35. In the summer of 2011, I faced a quandary. I’d been accepted to an awesome week-long writing workshop, even though major life events had put a lid on my writing for years, but had lost the willingness to participate in the query-wait-rinse-repeat-rejoice in crappy contracts game.

    I can’t even remember what led me to your blog. I clearly remember the excitement, though. What you showed me were options and possibilities, ways to move forward, and solid information. And it’s how I learned of the workshops, and why I attended in July 2012.

    Life rolls slowed my progress between then and now, but even that was covered on your blog! I’m just now getting back in the swing of things, putting up new material, and still find myself thinking through the ideas and issues you’ve discussed here.

    I’m a writer because I want to be a writer. I’m a self-published writer because I found your blog. And though I still feel like the little newbie, I don’t feel lost, uniformed, or taken advantage of.

    That matters. Thank you so very much. 🙂

  36. I have read ALMOST all of your posts. Marveled at how much you know and how much you digested and regurgitated for all the baby birds in your enormous nest. (And us old birds, too.)

    Much needed and much deserved rest, old friend.

    And thanks from all of us, especially from luddites such as moi.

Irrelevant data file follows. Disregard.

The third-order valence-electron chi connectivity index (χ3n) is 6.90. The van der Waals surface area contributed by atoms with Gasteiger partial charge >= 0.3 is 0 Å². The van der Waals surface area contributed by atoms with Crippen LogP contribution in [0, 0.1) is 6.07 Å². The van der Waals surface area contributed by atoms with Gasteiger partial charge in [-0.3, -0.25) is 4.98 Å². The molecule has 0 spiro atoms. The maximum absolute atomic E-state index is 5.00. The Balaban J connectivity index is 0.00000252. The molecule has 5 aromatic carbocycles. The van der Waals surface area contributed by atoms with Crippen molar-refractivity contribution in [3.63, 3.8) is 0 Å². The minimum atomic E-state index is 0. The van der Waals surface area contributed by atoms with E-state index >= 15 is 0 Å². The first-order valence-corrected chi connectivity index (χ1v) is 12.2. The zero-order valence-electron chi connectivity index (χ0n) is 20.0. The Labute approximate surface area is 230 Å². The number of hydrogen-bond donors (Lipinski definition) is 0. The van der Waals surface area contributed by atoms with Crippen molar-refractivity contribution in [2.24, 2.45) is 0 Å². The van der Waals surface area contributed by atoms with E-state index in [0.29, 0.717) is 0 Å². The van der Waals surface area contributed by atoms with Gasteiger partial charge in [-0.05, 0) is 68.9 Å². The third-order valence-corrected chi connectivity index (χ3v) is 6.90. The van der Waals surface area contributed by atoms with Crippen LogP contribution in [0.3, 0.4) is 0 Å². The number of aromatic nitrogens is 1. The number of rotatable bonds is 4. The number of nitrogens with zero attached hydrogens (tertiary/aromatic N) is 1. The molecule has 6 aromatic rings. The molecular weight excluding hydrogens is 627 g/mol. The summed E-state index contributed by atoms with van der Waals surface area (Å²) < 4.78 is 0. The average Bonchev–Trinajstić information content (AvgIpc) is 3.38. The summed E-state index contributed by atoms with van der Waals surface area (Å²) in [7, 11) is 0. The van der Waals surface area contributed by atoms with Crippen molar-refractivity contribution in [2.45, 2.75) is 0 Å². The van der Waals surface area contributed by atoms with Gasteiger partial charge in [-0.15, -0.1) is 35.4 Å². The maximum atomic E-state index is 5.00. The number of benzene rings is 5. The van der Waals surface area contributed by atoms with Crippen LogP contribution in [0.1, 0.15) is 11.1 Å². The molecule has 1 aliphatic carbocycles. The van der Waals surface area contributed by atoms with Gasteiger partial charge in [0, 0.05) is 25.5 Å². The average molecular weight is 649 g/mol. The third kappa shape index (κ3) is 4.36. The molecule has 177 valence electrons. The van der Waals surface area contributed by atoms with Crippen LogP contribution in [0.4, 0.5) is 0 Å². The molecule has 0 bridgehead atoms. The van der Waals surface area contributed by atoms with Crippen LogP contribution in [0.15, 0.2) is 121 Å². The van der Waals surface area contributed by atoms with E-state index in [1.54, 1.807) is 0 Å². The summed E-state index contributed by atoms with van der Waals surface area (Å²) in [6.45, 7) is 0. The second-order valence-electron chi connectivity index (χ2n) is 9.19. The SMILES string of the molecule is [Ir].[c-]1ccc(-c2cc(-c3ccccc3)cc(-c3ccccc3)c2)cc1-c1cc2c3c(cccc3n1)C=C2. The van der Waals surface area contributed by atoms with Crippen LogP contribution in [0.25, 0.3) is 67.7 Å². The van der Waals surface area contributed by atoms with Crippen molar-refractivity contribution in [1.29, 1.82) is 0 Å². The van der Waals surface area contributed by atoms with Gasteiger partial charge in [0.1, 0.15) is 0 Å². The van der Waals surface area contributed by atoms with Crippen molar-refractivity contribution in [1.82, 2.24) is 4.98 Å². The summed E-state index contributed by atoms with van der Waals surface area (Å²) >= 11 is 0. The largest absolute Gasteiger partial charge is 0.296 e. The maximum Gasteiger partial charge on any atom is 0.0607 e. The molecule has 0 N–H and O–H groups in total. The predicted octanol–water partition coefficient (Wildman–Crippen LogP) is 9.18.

37. So… does this mean more Retrieval Artist ? 🙂

    I smiled to read how many people read the blog with their morning beverage. As a West Coaster, I usually read the blog late Wed night, sometimes waiting up past bedtime, clicking the refresh button and hoping…

    There is so much important information here, and from a perspective — the perspective of a self-responsible carreer writer — that I think will remain relevant even when the industry details you reference have changed and dated. So I’m really glad you’re keeping your work up.

    Thank you Kris. You make a difference.

    1. Oh, yeah. I’m not getting the story arc done as fast as I wanted to–partly because of the lost day each week. (Mostly because of a recalcitrant brain.) So yes, more Retrieval Artist. And thanks.

  38. Kris, I add my little voice to the chorus of gratitude.

    This blog has been my weekly taste of the workshops I miss so much…only more of a series of square meals compared to the “drinking from the fire hose” experiences at the workshops!

    You’ve done good (and well). Thank you.

  39. Thanks you for the gift of this blog for so long! I’ve relied on it and enjoyed it immensely. I look forward to all the great stories you will set your mighty mind to now! It’s been a great education, this blog. But when it’s not fun? Time to move on.

  40. Thank you, Kris for all those years of awesomeness! I’ve learned so much from reading your Thursday posts, and I’ll miss them, but I’m happy I’ll get to read all of your wonderful fiction.

  41. Thank you so much! I don’t think I’ve read all the early posts — though I’ve done my best since finding you last summer — but this and Dean’s blog have made me so much stronger as a business woman and a writer. I hit “publish” on my first piece today (a short story; the novel’s still in editing), and I really doubt I would have done so if it hadn’t been for your wise and sensible words. Thank you.

    I’ve also really enjoyed your short stories, and will come back for those if you keep them going.